Academic journal article Contemporary Economic Policy

An Analysis of Poverty in the American South: How Are Metropolitan Areas Different from Nonmetropolitan Areas?

Academic journal article Contemporary Economic Policy

An Analysis of Poverty in the American South: How Are Metropolitan Areas Different from Nonmetropolitan Areas?

Article excerpt

I. INTRODUCTION

Ever since President Lyndon Johnson's declaration of war on poverty in 1964, and perhaps as early as the publication in 1962 of Michael Harrington's influential book The Other America: Poverty in the United States, politicians and policy makers have sought to find ways to reduce America's poverty rate. A successful fight against poverty requires that the policy makers engaged in the fight understand the factors that adversely affect the poverty rate. Once these factors have been identified, policies can be enacted to change these factors in the direction that will induce a decrease in the poverty rate.

Within the United States, however, there has historically been substantial geographic variation in the poverty rate. For example, the poverty rate has tended to be higher in nonmetropolitan areas than in metropolitan areas and has tended to be higher in the South than in other regions of the country. (1) One possible explanation for these geographic differences is that a particular causal factor has a different effect on the poverty rate in metropolitan areas than in nonmetropolitan areas and has a different effect on the poverty rate in the South than elsewhere.

Because the South's poverty rate has historically been higher than that in other regions, the focus of this study is on the American South. The primary purpose of this study is to enhance our understanding of the causes of poverty in the South and of variations in the causes between metropolitan and nonmetropolitan areas in the South. Using counties in the South census region as the unit of observation, this author developed an econometric model that relates a county's family poverty rate to various characteristics of the county. The analysis has two objectives. The first is to identify those characteristics of a county that affect its family poverty rate and determine the strength of the effects. If these characteristics can be identified, policy makers engaged in the fight against poverty can focus their efforts on changing those characteristics that will induce a desired change in the county's poverty rate. The second objective is to identify which characteristics (if any), affect the poverty rate differen tly in metropolitan counties than nonmetropolitan counties. If differences exist, then a policy maker engaged in fighting poverty in a metropolitan county may need to implement a policy that focuses on changing one characteristic of a county, whereas a policy maker engaged in fighting poverty in a nonmetropolitan county may need to implement a policy that focuses on changing a different characteristic.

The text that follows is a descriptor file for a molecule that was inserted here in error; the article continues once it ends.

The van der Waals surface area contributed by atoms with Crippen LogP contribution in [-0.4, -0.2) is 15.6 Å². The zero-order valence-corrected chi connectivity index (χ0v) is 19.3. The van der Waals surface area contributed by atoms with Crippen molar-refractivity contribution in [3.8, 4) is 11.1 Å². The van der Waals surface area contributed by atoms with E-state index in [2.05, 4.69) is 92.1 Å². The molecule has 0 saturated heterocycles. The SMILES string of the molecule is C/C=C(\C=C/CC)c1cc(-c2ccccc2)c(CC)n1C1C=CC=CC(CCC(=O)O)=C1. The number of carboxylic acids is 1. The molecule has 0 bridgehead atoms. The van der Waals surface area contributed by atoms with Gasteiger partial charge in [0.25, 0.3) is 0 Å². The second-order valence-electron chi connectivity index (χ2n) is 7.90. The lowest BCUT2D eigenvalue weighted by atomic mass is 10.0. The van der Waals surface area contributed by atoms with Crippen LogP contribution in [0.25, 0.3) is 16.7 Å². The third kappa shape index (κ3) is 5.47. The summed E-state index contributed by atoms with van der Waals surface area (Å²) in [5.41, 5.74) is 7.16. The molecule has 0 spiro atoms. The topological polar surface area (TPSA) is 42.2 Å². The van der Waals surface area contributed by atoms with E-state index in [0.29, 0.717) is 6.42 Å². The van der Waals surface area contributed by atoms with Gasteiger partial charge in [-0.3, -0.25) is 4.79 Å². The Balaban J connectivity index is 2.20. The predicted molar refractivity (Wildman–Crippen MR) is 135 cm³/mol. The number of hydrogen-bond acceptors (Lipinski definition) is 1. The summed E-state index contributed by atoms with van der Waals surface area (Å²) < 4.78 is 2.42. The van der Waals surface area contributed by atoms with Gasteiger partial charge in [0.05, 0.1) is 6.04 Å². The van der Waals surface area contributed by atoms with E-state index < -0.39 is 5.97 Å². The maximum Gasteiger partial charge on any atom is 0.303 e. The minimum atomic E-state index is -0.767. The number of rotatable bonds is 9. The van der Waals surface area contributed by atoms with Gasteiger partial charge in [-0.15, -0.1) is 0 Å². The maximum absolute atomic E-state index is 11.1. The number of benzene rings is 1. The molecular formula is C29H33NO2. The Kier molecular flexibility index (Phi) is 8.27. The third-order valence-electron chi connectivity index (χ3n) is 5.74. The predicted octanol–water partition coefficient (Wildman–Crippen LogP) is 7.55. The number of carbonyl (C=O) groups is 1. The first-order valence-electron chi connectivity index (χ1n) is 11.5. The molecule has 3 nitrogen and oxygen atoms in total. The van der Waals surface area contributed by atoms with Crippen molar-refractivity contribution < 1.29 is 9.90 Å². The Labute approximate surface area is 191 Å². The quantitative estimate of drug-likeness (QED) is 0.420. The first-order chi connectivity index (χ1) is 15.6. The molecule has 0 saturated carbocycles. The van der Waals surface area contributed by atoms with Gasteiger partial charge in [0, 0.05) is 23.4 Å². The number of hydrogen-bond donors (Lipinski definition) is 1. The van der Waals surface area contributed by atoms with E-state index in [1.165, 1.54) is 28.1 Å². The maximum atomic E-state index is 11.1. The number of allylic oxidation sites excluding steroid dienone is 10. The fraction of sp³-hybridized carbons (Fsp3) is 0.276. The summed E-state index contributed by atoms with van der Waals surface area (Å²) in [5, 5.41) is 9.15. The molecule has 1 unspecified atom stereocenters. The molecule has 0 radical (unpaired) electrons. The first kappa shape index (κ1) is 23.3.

Historically, much of America's fight against poverty has relied on public assistance programs whereby payments, either in-kind or in the form of cash transfers, are given to low-income households. The major cash transfer program until 1996 was the Aid to Families with Dependent Children (AFDC) program. One of the major criticisms of the AFDC and other public assistance programs, however, is that they create severe work disincentives for potential recipients by paying the household not to work. The effectiveness of any poverty-fighting program will be dampened if the program contains work disincentives.

The 1996 Personal Responsibility and Work Opportunity Reconciliation Act abolished the AFDC program and replaced it with the Temporary Assistance to Needy Families (TANF) block grant to the states. These grants limit the length of time a household can receive benefits (the AFDC program did not) and require recipients to either be engaged in work activities (it is up to each individual state to define what is considered a work activity) or to receive job training or schooling. As such, TANF is designed to lower poverty without creating the work disincentives inherent in the AFDC program (see Blank, 2000, or Bruce, 2001, for a good description of the TANF program). Because the TANF program has been in existence for only a few years, mostly during a period when the nation enjoyed unprecedented economic prosperity, it is too early to ascertain its long-term effectiveness in fighting poverty. …

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